What's in a Name? Hotelling's Valuation Principle and Business School Namings
Almost 50 prominent business schools were "named" in the 1980s and 1990s, in exchange for sizable donations. We view this as an interesting example of the exhaustible resource market examined in Hotelling (1931). Schools face a trade-off that involves a possible benefit from waiting (to receive a larger gift) against the (opportunity) cost of delay. We find schools wait to accept a name until the annualized rate of increase in offered gifts is around 5%, in keeping with Hotelling's principle and a market in school names. We also find, generally, lower-ranked schools receive smaller gifts and delay their namings longer.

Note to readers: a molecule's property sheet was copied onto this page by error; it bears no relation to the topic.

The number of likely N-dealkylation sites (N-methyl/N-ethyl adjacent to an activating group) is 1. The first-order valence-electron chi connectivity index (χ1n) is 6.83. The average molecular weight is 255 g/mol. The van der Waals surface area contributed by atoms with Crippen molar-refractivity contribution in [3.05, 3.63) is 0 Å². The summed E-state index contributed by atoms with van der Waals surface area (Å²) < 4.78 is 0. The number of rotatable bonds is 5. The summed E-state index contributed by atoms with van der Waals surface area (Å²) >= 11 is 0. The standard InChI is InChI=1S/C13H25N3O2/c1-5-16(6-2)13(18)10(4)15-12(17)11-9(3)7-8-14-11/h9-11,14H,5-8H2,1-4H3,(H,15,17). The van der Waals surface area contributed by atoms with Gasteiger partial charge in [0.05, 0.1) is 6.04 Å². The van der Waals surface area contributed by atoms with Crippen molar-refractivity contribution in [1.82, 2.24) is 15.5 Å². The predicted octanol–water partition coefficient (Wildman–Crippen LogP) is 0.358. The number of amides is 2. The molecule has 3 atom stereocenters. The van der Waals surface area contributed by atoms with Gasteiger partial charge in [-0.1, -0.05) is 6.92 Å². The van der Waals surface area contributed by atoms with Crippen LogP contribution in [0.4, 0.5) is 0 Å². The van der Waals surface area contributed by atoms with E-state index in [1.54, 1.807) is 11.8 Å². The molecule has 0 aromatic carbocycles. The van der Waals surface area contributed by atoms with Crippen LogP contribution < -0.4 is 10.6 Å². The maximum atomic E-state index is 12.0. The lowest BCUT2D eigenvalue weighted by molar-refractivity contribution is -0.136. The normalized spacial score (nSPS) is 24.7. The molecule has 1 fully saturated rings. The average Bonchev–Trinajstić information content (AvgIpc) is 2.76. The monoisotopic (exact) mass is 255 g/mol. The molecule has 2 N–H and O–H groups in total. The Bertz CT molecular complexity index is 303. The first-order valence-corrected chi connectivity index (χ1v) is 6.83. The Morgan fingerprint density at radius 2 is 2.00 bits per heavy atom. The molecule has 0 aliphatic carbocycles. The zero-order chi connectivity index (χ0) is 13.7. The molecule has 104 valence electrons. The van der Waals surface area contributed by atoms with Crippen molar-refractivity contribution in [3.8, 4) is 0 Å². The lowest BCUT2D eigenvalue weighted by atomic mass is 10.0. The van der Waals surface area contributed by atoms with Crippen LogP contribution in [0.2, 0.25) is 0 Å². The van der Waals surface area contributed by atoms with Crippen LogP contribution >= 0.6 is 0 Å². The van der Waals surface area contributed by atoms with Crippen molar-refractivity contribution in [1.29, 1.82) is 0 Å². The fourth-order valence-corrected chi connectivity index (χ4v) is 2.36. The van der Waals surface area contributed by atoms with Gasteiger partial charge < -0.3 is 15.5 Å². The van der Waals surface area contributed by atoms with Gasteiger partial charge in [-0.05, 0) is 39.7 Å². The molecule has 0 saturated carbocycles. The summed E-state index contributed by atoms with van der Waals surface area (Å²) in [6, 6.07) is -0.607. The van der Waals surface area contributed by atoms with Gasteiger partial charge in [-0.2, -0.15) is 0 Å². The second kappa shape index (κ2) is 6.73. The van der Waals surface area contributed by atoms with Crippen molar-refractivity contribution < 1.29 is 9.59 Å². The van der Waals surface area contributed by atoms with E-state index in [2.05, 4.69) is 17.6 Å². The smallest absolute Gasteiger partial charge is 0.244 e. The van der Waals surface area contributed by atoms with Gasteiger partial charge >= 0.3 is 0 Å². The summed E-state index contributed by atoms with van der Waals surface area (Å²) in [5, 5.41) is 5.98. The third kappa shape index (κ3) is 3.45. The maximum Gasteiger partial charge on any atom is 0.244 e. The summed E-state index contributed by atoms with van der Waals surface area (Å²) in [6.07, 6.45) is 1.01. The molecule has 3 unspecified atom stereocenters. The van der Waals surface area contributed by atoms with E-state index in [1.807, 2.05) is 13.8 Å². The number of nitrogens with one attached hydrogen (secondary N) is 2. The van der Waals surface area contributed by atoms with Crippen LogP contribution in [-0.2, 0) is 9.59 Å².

When requesting a correction, please mention this item's handle: RePEc:ucp:jnlbus:v:78:y:2005:i:4:p:1111-1136. See general information about how to correct material in RePEc.
For technical questions regarding this item, or to correct its authors, title, abstract, bibliographic or download information, contact: (Journals Division)
If references are entirely missing, you can add them using this form.